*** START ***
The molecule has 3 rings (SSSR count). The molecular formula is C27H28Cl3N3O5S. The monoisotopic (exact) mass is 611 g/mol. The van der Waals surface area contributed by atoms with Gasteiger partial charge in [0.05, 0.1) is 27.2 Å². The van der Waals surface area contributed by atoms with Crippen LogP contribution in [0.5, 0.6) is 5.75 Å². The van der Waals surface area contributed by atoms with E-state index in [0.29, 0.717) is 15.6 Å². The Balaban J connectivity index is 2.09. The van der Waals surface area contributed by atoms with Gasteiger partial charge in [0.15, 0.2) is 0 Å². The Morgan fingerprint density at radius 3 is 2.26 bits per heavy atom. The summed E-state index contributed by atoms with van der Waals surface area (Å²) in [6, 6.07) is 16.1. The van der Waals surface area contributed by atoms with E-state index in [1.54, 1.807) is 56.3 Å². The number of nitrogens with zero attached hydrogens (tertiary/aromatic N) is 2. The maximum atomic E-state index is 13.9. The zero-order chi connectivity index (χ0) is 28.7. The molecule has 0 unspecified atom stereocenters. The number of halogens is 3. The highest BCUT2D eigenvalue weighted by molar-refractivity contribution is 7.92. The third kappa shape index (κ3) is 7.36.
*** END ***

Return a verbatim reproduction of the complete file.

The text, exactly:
The molecule has 3 rings (SSSR count). The molecular formula is C27H28Cl3N3O5S. The monoisotopic (exact) mass is 611 g/mol. The van der Waals surface area contributed by atoms with Gasteiger partial charge in [0.05, 0.1) is 27.2 Å². The van der Waals surface area contributed by atoms with Crippen LogP contribution in [0.5, 0.6) is 5.75 Å². The van der Waals surface area contributed by atoms with E-state index in [0.29, 0.717) is 15.6 Å². The Balaban J connectivity index is 2.09. The van der Waals surface area contributed by atoms with Gasteiger partial charge in [0.15, 0.2) is 0 Å². The Morgan fingerprint density at radius 3 is 2.26 bits per heavy atom. The summed E-state index contributed by atoms with van der Waals surface area (Å²) in [6, 6.07) is 16.1. The van der Waals surface area contributed by atoms with E-state index in [1.54, 1.807) is 56.3 Å². The number of nitrogens with zero attached hydrogens (tertiary/aromatic N) is 2. The maximum atomic E-state index is 13.9. The zero-order chi connectivity index (χ0) is 28.7. The molecule has 0 unspecified atom stereocenters. The number of halogens is 3. The highest BCUT2D eigenvalue weighted by molar-refractivity contribution is 7.92. The third kappa shape index (κ3) is 7.36.